United States District Court, M.D. Florida, Orlando Division
E. MENDOZA UNITED STATES DISTRICT JUDGE.
CAUSE is before the Court on Defendant's Motion for
Summary Judgment (Doc. 44) and Plaintiffs' Motion for
Final Summary Judgment (Doc. 60). This cause is also before
the Court on Plaintiffs' Daubert Motion to Exclude
Testimony of Defense Experts, Arthur Baker and Jason Neumann
(Doc. 59); Defendant's Daubert Motion to Strike
Plaintiffs' Expert Witness, Kathleen Norflus (Doc. 61);
Defendant's Daubert Motion to Strike Plaintiffs'
Expert Witness, James Purcell (Doc. 62); Defendant's
Motion in Limine Regarding Cumulative Expert Testimony (Doc.
63); Defendant's Daubert Motion to Strike or Limit
Plaintiffs' Expert Witness, Sonny Gulati (Doc. 64);
Defendant's Motion in Limine Regarding Testimony and
Evidence Regarding Claims Handling and/or Bad Faith (Doc.
74); Defendant's Motion in Limine Regarding Contract
Interpretation (Doc. 75); Defendant's Motion in Limine
Regarding Reference to and Improper Statements Regarding the
Daubert Standard (Doc. 76); Defendant's Omnibus Motion in
Limine (Doc. 77); and Defendant's Motion to Strike
Plaintiffs' Objection to Defendant's Summary Judgment
Response (Doc. 84). Each motion will be addressed in turn.
Motion to Strike
initial matter, Defendant filed a Motion to Strike
Plaintiffs' Objection to Defendant's Summary Judgment
Response (Doc. 84). Defendant filed its Response (Doc. 73) to
Plaintiffs' Motion for Summary Judgment on February 27,
2019. On March 12, 2019, Plaintiffs filed their
“Objection to Defendant's Summary Judgment Response
Pursuant to Fed.R.Civ.P. 56(c)” (Doc. 78). Clearly,
although titled “Objection, ” this document
constitutes Plaintiffs' Reply, which they were permitted
to file pursuant to the Case Management and Scheduling Order
(“CMSO, ” Doc. 14 at 6). Moreover, the document
was timely filed. The CMSO permitted Plaintiffs to file their
Reply within fourteen days of Defendant's Response being
served, (id.); it was filed within that
timeframe. Therefore, the Motion to Strike will be
February 7, 2017, Plaintiff Barbara Hatch arrived at her home
to discover it was flooded due to a leak that originated from
the hot water heater. (Doc. 44 at 4 ¶¶ 3, 5-6;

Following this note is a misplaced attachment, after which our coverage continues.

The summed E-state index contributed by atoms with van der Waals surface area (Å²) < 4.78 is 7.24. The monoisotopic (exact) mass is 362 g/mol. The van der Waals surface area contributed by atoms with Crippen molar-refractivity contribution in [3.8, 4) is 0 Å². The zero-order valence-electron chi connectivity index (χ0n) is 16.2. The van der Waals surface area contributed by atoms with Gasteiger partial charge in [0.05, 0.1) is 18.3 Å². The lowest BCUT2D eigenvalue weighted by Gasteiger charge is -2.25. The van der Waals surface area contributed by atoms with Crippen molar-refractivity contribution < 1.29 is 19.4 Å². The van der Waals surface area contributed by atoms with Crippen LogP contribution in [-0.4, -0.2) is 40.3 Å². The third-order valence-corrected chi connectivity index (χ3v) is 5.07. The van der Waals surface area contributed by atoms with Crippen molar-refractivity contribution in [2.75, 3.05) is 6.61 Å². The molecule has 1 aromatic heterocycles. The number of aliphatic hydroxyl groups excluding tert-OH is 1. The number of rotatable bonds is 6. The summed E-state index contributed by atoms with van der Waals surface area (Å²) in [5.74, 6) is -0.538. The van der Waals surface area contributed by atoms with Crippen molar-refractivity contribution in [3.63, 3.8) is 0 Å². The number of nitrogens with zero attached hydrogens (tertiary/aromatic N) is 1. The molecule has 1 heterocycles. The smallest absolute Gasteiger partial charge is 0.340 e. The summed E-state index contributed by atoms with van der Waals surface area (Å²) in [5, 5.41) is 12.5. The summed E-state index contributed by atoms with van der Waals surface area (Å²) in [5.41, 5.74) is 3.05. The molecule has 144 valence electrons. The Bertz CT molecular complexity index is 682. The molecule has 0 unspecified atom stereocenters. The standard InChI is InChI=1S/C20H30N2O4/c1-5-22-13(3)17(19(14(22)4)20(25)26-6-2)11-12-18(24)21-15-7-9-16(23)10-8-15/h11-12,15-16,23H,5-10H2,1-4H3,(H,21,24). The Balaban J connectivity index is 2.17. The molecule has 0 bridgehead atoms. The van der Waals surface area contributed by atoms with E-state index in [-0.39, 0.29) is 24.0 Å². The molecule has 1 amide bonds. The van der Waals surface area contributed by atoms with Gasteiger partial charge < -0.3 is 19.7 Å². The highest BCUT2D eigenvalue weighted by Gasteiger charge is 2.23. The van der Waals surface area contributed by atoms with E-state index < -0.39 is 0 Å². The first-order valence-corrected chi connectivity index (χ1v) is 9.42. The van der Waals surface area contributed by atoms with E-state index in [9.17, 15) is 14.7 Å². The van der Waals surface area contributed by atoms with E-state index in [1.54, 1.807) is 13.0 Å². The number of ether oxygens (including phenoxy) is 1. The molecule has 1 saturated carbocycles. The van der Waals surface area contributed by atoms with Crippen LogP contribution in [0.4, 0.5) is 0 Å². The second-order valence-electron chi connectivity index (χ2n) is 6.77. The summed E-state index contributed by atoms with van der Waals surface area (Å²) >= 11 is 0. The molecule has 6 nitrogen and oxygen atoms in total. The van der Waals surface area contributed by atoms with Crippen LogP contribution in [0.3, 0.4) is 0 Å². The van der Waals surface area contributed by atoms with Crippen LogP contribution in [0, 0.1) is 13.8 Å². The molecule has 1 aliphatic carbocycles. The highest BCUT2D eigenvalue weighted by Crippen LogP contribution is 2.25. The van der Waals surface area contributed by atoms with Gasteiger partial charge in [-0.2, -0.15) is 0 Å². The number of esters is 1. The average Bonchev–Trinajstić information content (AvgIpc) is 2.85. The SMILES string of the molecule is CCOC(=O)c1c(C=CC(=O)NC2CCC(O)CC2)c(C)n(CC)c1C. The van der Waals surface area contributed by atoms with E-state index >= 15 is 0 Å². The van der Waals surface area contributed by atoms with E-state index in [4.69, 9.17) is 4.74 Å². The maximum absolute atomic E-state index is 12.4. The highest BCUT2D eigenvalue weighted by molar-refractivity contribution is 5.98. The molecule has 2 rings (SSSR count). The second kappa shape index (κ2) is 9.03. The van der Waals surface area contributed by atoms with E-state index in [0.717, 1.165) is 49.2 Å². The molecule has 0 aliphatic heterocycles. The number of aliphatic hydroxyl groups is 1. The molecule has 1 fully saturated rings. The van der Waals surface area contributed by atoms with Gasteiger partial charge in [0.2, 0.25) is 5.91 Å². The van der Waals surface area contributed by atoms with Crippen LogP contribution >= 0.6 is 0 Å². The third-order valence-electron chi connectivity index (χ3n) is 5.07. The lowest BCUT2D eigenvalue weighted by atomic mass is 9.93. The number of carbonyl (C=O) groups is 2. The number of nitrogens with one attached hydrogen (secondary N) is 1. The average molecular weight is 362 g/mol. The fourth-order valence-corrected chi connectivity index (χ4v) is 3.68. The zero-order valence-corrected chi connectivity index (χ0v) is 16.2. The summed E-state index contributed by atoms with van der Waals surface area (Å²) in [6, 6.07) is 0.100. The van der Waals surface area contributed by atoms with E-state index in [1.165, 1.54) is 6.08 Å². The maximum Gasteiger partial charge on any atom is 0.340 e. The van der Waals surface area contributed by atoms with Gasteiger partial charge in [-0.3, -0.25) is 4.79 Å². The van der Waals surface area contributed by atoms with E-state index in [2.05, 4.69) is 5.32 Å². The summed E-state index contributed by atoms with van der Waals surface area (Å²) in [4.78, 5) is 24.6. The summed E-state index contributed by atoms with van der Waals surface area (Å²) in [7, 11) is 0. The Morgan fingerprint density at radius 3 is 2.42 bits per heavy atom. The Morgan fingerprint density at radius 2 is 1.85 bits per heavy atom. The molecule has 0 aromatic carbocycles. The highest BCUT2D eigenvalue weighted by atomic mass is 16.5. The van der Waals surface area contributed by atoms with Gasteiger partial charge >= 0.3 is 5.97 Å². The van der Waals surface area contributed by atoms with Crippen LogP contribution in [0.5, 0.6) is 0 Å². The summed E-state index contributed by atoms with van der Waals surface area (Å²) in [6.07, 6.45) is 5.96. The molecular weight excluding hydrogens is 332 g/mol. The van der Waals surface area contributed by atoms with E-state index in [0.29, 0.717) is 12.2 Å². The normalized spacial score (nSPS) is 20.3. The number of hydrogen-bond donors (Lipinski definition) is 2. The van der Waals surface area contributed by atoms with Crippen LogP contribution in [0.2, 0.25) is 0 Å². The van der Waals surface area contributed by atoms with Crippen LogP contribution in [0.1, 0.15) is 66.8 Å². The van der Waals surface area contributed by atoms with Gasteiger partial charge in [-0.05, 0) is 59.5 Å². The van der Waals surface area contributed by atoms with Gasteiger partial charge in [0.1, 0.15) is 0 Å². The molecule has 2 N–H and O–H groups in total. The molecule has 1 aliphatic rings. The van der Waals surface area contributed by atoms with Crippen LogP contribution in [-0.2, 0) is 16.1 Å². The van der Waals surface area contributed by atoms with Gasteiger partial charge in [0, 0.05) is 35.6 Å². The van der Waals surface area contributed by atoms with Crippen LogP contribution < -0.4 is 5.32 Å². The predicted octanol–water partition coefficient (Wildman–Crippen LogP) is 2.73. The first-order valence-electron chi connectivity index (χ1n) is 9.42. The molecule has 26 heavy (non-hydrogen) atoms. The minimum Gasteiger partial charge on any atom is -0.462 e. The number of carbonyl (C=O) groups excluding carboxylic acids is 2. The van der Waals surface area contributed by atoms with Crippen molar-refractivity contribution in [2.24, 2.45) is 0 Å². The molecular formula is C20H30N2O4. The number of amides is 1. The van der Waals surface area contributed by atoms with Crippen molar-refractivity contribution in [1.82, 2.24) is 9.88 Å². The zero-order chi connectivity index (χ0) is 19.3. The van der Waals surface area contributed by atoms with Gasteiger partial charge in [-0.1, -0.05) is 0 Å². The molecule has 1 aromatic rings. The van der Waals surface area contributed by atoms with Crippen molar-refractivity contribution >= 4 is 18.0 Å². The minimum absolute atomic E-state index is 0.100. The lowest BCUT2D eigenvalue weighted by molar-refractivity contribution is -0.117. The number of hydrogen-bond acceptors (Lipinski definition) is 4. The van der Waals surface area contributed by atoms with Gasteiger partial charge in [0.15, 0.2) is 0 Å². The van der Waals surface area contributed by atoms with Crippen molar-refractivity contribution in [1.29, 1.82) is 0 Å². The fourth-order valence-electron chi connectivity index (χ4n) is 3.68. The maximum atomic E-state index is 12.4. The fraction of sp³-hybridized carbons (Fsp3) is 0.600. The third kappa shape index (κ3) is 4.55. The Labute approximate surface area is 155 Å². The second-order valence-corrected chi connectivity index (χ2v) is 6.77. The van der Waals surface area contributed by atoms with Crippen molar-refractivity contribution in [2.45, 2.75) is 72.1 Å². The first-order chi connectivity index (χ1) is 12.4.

Pls.' Resp., Doc. 48, at 1 ¶¶ 3, 5-6; Doc. 60
at 2 ¶ 3; Doc. 73 at 6 ¶ 3). Later it was
determined that approximately 4000 gallons of water had
flooded the home. (Doc. 60 at 2 ¶ 5; Doc. 73 at 6 ¶
5). At the time, the home was insured under an
“all-risk policy” issued by Defendant. (Doc. 44
at 4 ¶¶ 1-2; Doc. 48 at 1 ¶¶ 1-2; see
also generally “Policy, ” Doc. 44-1).
Plaintiffs reported the claim to Defendant, who retained
Cindy Jean Bootier to inspect the property. (Doc. 60 at 2
¶ 7; Doc. 73 at 6 ¶ 7). A company called ServPro
was also hired to perform water mitigation. (Doc. 60 at 2
¶ 6; Doc. 73 at 6 ¶ 6). Defendant issued a payment
to Plaintiffs for repairs to the property. (Doc. 60 at 5
¶ 47; Doc. 73 at 9 ¶ 47).
Plaintiffs began demolition and repairs, they discovered a
crack in the floor of the master bedroom closet. (Doc. 60 at
3 ¶ 17; Doc. 73 at 6 ¶ 17). Plaintiffs then
retained Guardian Inspection & Information Services
(“Guardian”) to perform an inspection. (Doc. 60
at 3 ¶ 17; Doc. 73 at 6 ¶ 17). And, Defendant
retained Summit Engineering Consulting, Inc.
(“Summit”). (See generally Summit
Residence Damage Evaluation, Doc. 60-7). Both reported
additional damage to the foundation and structure of the home
(“structural damage”), and Defendant denied
coverage, concluding that it was excluded under the Earth
Movement Exclusion of the Policy. (See generally
June 14, 2017 Letter, Doc. 60-12, at 76-81).
parties have now filed cross motions for summary judgment
addressing whether the structural damage should have been
excluded, whether the Policy covers loss to the hot water
heater system itself, and whether Defendant sufficiently
compensated Plaintiffs for the non-structural damage.
court shall grant summary judgment if the movant shows that
there is no genuine dispute as to any material fact and the
movant is entitled to judgment as a matter of law.”
Fed.R.Civ.P. 56(a). In ruling on a motion for summary